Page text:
Kratom is the ground-up leaves of Mitragyna speciosa, a tree common in Southeast Asian countries where it grows naturally. It’s prevalent in Thailand, though it was banned there until recently.

Its popularity has spread worldwide, and people are mainly using it for the same purposes it’s been historically used for medicinal and recreational purposes.

Kratom possesses an interesting range of benefits, and some of its effects are seemingly contradictory. For example, it’s renowned as much for its sedative benefits as it is for its stimulating benefits.

Part of this is because of complex interactions with the plant’s alkaloids. Mitragynine and 7-hydroxymitragynine, two main alkaloids found in kratom, act as partial agonists and competitive antagonists of different opioid receptors. 

This unique interaction is of interest to the scientific community; both actions have antidepressant effects, but one lacks abuse potential. This combination could prove to be an effective — and safe — treatment for mood disorders.

Any substance that affects the opioid receptors has the potential to be addictive, including kratom. Kratom addiction is possible but nowhere near as severe as an addiction to synthetic or natural opioids, such as morphine or opium.

Nonetheless, if you use kratom daily, make sure you’re not going overboard.

If you’re simply looking for a stimulant, matcha might be the better option, especially if you have an addictive personality. Both herbs can be habit-forming, however.

Kratom powder (Mitragyna speciosa)

How to Use Kratom

You can take kratom in many ways. Recreational users often opt for the toss-and-wash method, which involves throwing a dose of powdered kratom into your mouth and chasing it down with liquid before the kratom has contact with your mouth.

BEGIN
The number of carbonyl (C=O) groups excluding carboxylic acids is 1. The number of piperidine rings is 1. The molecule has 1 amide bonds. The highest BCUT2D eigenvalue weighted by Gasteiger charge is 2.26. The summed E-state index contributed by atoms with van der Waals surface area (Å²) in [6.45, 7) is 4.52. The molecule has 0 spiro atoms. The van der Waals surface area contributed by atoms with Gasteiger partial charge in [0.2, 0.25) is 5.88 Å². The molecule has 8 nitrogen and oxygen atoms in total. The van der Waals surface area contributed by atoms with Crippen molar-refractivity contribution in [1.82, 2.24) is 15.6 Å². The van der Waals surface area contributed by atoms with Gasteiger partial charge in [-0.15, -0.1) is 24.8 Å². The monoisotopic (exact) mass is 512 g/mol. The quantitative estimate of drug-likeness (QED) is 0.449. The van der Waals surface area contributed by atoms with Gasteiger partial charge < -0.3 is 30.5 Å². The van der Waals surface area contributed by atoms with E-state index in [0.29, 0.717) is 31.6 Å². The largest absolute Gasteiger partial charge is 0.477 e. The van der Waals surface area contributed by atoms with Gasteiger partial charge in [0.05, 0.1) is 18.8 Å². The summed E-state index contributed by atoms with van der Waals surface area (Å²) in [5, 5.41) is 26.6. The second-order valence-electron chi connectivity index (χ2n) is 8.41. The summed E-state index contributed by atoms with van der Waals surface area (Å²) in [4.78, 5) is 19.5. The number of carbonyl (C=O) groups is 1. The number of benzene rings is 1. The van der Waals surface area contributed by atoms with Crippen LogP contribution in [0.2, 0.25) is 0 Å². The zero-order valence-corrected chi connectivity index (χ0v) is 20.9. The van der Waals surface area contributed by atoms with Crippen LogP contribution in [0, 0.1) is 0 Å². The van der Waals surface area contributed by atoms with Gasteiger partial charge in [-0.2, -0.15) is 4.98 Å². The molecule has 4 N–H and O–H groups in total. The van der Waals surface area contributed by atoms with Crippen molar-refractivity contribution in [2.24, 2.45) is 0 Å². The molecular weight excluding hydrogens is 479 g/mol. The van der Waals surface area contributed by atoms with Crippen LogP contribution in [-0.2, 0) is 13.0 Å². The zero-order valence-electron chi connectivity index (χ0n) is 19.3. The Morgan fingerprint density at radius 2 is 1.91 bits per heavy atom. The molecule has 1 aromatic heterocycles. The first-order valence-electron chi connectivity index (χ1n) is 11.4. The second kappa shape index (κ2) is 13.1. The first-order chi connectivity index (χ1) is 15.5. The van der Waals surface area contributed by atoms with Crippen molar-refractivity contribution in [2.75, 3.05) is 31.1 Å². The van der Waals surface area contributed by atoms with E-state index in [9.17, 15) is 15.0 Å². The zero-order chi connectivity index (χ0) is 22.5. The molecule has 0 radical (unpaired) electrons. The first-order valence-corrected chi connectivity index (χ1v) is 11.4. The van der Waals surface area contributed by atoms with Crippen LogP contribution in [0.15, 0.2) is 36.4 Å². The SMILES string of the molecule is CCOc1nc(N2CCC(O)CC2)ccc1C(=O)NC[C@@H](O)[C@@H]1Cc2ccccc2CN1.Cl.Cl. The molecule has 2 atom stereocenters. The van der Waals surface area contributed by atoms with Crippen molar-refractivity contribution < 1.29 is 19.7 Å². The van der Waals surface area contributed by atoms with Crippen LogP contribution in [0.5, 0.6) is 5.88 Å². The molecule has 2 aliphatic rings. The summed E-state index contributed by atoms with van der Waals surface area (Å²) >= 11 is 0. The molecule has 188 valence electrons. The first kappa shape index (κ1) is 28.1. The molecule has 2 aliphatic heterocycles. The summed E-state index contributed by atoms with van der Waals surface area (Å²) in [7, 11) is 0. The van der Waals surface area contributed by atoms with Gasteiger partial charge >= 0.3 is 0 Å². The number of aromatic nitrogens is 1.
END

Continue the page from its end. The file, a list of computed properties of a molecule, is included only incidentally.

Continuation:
Some of the more manageable options include drinking it as tea or taking it in capsule form. Kratom also comes in tinctures and extracts. Tinctures are probably the simplest way to take kratom, although they’re often disproportionately expensive.

Kratom’s Uses & Benefits

Kratom has many different uses and benefits that make it a powerful short-term medicine for managing acute problems. These various benefits separate it from matcha, which produces only a few immediate benefits yet provides many long-term health bonuses.

Here are some of the most popular uses of kratom.

Boost Energy

As mentioned, kratom is a stimulant. Low doses of certain strains, primarily white and green, produce more stimulation than others. High doses and red strain are more sedative.

Improve Focus & Concentration

Stimulating strains of kratom are also capable of producing focus and concentration. This makes them useful as study aids and can help improve motivation and productivity.

Effective Pain Relief

Kratom is an effective pain reliever due to those alkaloids that target the opioid system. This is also a large part of the reason that kratom can be addictive.

Again, certain strains are more likely to produce these benefits than others. Energizing strains are less likely to provide pain relief; their stimulatory actions have more to do with dopamine and adrenaline than the opioid system.

For pain relief, look for sedating strains like red and yellow. Green vein kratom strains, which strike a fair balance between stimulation and sedation, also offer some pain relief.

Related: The Best Kratom Strains for Fibromyalgia.